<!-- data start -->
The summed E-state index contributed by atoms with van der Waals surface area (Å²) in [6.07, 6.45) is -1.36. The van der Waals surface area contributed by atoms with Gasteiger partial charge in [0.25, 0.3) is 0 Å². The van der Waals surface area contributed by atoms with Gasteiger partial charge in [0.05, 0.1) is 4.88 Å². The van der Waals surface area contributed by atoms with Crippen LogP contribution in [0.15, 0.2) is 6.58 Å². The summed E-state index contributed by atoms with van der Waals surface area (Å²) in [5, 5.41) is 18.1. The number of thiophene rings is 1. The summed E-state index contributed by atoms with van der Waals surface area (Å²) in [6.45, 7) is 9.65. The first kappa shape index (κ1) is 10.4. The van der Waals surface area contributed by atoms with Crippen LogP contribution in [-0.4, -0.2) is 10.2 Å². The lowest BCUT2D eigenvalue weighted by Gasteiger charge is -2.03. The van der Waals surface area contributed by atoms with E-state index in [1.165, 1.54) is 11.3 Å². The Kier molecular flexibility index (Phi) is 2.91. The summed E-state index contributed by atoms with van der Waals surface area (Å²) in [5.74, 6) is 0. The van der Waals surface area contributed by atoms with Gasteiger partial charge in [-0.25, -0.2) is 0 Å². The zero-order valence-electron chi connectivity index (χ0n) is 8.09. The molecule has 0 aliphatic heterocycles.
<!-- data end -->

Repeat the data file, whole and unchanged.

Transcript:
The summed E-state index contributed by atoms with van der Waals surface area (Å²) in [6.07, 6.45) is -1.36. The van der Waals surface area contributed by atoms with Gasteiger partial charge in [0.25, 0.3) is 0 Å². The van der Waals surface area contributed by atoms with Gasteiger partial charge in [0.05, 0.1) is 4.88 Å². The van der Waals surface area contributed by atoms with Crippen LogP contribution in [0.15, 0.2) is 6.58 Å². The summed E-state index contributed by atoms with van der Waals surface area (Å²) in [5, 5.41) is 18.1. The number of thiophene rings is 1. The summed E-state index contributed by atoms with van der Waals surface area (Å²) in [6.45, 7) is 9.65. The first kappa shape index (κ1) is 10.4. The van der Waals surface area contributed by atoms with Crippen LogP contribution in [-0.4, -0.2) is 10.2 Å². The lowest BCUT2D eigenvalue weighted by Gasteiger charge is -2.03. The van der Waals surface area contributed by atoms with E-state index in [1.165, 1.54) is 11.3 Å². The Kier molecular flexibility index (Phi) is 2.91. The summed E-state index contributed by atoms with van der Waals surface area (Å²) in [5.74, 6) is 0. The van der Waals surface area contributed by atoms with Gasteiger partial charge in [-0.25, -0.2) is 0 Å². The zero-order valence-electron chi connectivity index (χ0n) is 8.09. The molecule has 0 aliphatic heterocycles.